Why do people suggest boiling rice before lowering the heat to low, when making steamed long grain rice? What happens if you don't wait for it to boil and go straight to simmer phase?
In cooking rice or many other grains (and even some grain based products such as pasta), two things actually happen:
- The starches absorb water; they are hydrated.
The boiling phase does both at the same time, very efficiently, but sufficient hydration happens before the rice is fully cooked through. So steaming to finish allows the rice to be fully cooked.
If you just simmer, things would simply take longer. The reason to turn the heat down is to not burn the rice at the bottom during the steaming phase.
3In Persian rice, the water that rice is boiled in is discarded before starting a steaming phase. Using remaining moisture in the rice, the pot is sealed and the steam cooks the rice to get a soft, low-starch, and toothsome grain in the final product.– AdamOMay 9, 2013 at 23:44
1In the technique ashkan mentioned butter is often added to the bottom of the pot before steaming. In this way instead of burning the bottom rice (or drying it out) it crisps into a delicious crust (provided your temperature control is good).– KayaMay 10, 2013 at 2:25
Mirroring the other answers, what you're doing by bringing it to a boil under high heat is quickly beginning the cooking process. You need boiling water to cook, and that's all there is to it, so the faster you get the water there, the sooner you eat.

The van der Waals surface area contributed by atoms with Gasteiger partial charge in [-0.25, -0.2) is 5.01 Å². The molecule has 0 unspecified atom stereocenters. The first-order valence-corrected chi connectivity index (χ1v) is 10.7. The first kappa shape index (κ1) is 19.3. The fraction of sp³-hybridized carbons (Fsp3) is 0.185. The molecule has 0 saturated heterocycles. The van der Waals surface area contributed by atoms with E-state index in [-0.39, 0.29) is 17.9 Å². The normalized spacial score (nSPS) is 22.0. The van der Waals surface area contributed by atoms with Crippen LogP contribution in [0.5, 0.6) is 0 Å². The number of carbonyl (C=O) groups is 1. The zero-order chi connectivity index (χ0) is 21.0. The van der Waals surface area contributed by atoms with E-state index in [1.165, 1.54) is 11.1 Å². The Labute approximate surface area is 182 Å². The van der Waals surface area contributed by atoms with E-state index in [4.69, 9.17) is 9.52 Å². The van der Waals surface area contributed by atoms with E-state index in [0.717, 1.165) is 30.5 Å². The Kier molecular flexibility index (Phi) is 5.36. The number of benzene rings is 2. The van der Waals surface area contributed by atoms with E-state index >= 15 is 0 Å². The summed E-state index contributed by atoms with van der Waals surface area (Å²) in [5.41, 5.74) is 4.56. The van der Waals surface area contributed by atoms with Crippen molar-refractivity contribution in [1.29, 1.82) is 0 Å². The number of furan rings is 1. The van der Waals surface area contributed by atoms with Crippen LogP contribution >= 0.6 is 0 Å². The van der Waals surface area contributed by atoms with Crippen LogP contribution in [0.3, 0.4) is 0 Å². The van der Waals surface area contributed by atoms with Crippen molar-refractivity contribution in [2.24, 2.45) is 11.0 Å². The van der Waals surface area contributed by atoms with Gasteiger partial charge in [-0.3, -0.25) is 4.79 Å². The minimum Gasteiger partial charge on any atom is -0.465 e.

However, continuing to run your rice at a high rolling boil wastes water; too much of it escapes as steam, so the rice can't absorb it and break down the starches into a nice sticky layer for your stir-fry. So, you turn it down to a simmer (and cover it, which gives the steam a chance to re-condense on the lid). This is in contrast to pastas or vegetables, where the water's just a nice hot bath and there's no expectation of the food ever absorbing all the water it's cooking in.
If you remember your grade school chemistry, you'll remember that a state change (solid to liquid, liquid to gas) requires more energy than simply varying the temperature of a substance in the same state; it's why ice doesn't immediately completely melt in your drink, and it's why water doesn't immediately flash to steam when it hits boiling. The water's still at 211* and some of it is boiling (as evidenced by the bubbles), but less of it is getting enough energy from the heat to turn to steam, so more of it sticks around to absorb into the rice, gelatinizing the starches to soften it all the way through.
You need to bring it to a boil first, to get it up to cooking temperature. If you start off with your hob on low (suitable for simmering), you'll waste a lot of time as it heats up.